Glassdoor shows that one of the most common complaints from employees is bad managers. People get over lower pay, fewer office comforts and even longer working hours, but as Victor Lipman puts it, “People Leave Managers, Not Companies”. A trend that starts a downward spiral that is difficult to break out of. One of the biggest struggles for most companies is hiring the best talent, this in-turn helps create the best product or service, which attracts the best or more clients, turning over higher income for the company. When top talent starts to leave, the product suffers as does the customer experience, leading to falling income, this then causes companies to squeeze out some of the staff benefits, causing more staff to leave, and so on.
Big data analytics company Palantir have been experiencing exactly this problem – originally seen as the place to be, it has been receiving lots of bad press and has experienced staff turnover of around 20% in 2016, twice as much as the last three years. According to an article in BuzzFeed, this spike happened at the same time as three major clients have seemingly left – Coca-Cola, American Express, and Nasdaq. Seemingly to stem the exodus of staff the company raised salaries 20% for employees who had been there for over 18 months – but as mentioned earlier, pay isn’t everything. Recent reviews on company evaluation sites have commented that managers just don’t possess the right skills for the job.
Employees want this promotion to management predominantly because they don’t understand it, and because companies have yet to work out how to promote to maintain top talent, without changing the role to management. Employees often see managing others as a badge of pride, not realizing the immense responsibility that comes along with it – managers work harder, have higher pressure and often get less recognition than staff not holding these management roles.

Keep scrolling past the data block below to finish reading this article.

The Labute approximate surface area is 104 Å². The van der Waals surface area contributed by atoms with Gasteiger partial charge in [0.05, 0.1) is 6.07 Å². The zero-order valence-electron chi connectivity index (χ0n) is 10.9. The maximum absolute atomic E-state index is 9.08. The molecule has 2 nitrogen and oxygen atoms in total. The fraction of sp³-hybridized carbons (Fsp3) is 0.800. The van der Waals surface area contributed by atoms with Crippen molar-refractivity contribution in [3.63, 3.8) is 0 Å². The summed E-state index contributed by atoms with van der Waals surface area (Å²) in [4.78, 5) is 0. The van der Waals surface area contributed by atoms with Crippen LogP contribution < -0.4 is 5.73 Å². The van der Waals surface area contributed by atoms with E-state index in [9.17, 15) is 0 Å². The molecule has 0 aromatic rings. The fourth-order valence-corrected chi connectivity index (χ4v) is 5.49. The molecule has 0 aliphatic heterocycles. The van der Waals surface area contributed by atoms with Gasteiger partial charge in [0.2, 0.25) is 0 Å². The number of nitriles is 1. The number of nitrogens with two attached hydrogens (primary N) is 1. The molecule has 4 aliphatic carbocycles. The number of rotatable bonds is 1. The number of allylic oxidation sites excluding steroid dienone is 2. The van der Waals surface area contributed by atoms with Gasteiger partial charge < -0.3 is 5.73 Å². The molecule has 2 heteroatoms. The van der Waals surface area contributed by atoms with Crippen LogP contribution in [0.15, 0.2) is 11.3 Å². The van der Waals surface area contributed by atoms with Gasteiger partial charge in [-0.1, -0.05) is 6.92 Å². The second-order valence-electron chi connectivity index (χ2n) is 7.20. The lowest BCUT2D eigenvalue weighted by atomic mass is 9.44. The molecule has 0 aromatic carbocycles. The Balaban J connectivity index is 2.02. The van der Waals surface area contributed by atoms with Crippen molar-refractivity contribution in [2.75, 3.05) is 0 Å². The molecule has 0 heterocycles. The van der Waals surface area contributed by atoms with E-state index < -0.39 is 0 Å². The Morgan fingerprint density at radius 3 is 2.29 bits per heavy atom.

Marketing agencies use a model for their creative teams where salaries are increased, as is flexibility, autonomy and prominence in the company, all as methods for keeping staff happy and loyal. Granted, teams usually operate as silos, separate from other similar teams, however, this model could work for other organizations. With the proper company culture, managers can be “in charge of” people more experienced than them, getting higher quality work done at faster paces, providing that the goal of everyone at the company is pulling towards the same goal.
Until companies can adequately compensate well-performing staff, promote the right candidates with the proper training to management positions and create a culture that supports a clear objective rather than the politics of self-promotion, this poison will continue to spread throughout businesses around the world.
NOTE: I have been fortunate enough to work with some phenomenal managers in the past – people who have been truly formative in building me into the person I am today, investing time and energy into instilling company values, good work practice, and continued professional development. This article is by no means, a comment on my own experience, but rather my take on what I see as an issue with the industry standard today.